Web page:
Qualifications for FHA Loan

Qualifications for FHA Loan

Last Updated 12/9/2014

Who is Eligible for FHA Loans?

FHA mortgage loans are beneficial to home-buyers because it requires less upfront cash investment need to close on a home, and is also insured by the Federal Housing Administration (FHA) against loss if a borrow defaults. The FHA allows home buyers to secure their mortgage with down payments as low as 3.5%, and the underwriting requirements for the qualifications for FHA loan are generally less strict than with conventional loans.

However, who is actually eligible for FHA loans? It’d be a shame to pursue one, potentially for months, only to discover you can’t actually go through with the loan acquisition because of a particular technicality or overlooked qualification standard. Here’s what you need to determine if you’re eligible for FHA loans.

Since the FHA program founding in 1934, there had been a ceiling cap on the loan amount that could be insured. Recently, though, the FHA has shifted on this stance, taking regional income differences and market-by-market differences into account—thus widening the number of people who pass the qualifications for FHA loan.

Foremost, home buyers with credit scores of 580 or higher qualify for FHA loans with the 3.5% down payment (any lower, and this rises to 10%!). Home buyers applying for FHA loans must be able to provide a Social Security Number and proof of US residency (not citizenship, though) for every borrow involved. You must also provide proof that you’re of legal age to sign mortgages in your state. Lastly, you must prove you’re not on the government’s list of those with criminal judgments or delinquent debts.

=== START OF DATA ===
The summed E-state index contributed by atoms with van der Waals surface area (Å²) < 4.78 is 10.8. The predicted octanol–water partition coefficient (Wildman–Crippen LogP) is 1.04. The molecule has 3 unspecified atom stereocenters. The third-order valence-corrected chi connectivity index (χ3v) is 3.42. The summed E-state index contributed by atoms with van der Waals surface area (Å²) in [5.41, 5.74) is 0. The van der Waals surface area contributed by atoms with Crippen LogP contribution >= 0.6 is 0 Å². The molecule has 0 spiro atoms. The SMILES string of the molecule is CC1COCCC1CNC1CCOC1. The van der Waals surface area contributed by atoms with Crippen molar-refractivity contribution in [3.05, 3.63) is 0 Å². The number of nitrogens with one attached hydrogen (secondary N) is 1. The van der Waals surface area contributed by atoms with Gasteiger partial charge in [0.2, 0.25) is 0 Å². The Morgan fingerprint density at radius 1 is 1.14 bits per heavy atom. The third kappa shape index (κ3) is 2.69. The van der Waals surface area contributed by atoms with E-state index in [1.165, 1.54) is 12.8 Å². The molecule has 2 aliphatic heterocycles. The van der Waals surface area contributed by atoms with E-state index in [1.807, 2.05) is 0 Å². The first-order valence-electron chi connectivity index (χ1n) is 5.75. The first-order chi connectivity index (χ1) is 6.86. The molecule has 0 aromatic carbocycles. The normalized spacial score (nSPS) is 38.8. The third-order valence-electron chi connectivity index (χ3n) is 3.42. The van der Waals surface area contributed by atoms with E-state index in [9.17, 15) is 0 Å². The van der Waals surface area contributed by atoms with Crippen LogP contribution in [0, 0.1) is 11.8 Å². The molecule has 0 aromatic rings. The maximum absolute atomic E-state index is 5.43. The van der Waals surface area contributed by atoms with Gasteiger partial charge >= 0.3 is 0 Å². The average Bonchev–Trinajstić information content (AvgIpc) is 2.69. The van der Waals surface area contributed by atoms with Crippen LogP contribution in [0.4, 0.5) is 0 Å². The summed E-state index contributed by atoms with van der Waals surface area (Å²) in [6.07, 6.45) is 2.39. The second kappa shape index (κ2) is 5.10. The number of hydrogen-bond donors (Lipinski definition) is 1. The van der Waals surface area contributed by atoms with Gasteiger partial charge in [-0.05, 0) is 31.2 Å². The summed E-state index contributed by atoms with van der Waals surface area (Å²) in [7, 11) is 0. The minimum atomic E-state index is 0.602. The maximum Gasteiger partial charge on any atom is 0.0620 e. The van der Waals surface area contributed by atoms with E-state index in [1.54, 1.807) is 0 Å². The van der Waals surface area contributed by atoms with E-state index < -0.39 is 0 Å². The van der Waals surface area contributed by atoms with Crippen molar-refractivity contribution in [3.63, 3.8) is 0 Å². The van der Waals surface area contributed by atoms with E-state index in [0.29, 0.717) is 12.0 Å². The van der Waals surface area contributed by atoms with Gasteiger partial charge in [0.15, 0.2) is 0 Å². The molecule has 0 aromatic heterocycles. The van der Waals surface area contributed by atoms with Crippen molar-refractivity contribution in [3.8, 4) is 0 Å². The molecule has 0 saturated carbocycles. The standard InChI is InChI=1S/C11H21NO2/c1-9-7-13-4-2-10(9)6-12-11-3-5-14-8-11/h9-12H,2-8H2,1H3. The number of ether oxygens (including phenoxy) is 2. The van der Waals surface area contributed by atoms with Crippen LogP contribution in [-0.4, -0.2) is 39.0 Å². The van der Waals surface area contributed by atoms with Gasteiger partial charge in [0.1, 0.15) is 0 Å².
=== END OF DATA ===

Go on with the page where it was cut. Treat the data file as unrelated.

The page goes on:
Beyond these proofs of identity and FHA eligibility, the agency will also qualify you according to your debt-to-income ratio. The FHA normally only allows a 43% debt-to-income ratio, ensuring that home buyers will actually have the funds available to pay their mortgage without driving themselves further into debt. While they now take this on a case-by-case basis, that’s a reasonable starting point to determine if it’s even worth comparing an FHA loan to conventional ones in your case.

Having little to no credit may also be a sticking point that would make you ineligible for FHA loan. However, the FHA understands many first-time home buyers as well as moderate-to-low income households simply may not have established credit histories. In this situation, some mortgage lenders are able to substitute non-traditional credit sources for financial history purposes.

Are you considering an FHA loan? Be sure to have your lender determine qualifications for FHA loan to first know if you are eligible and then provide a comparison between it and conventional loans.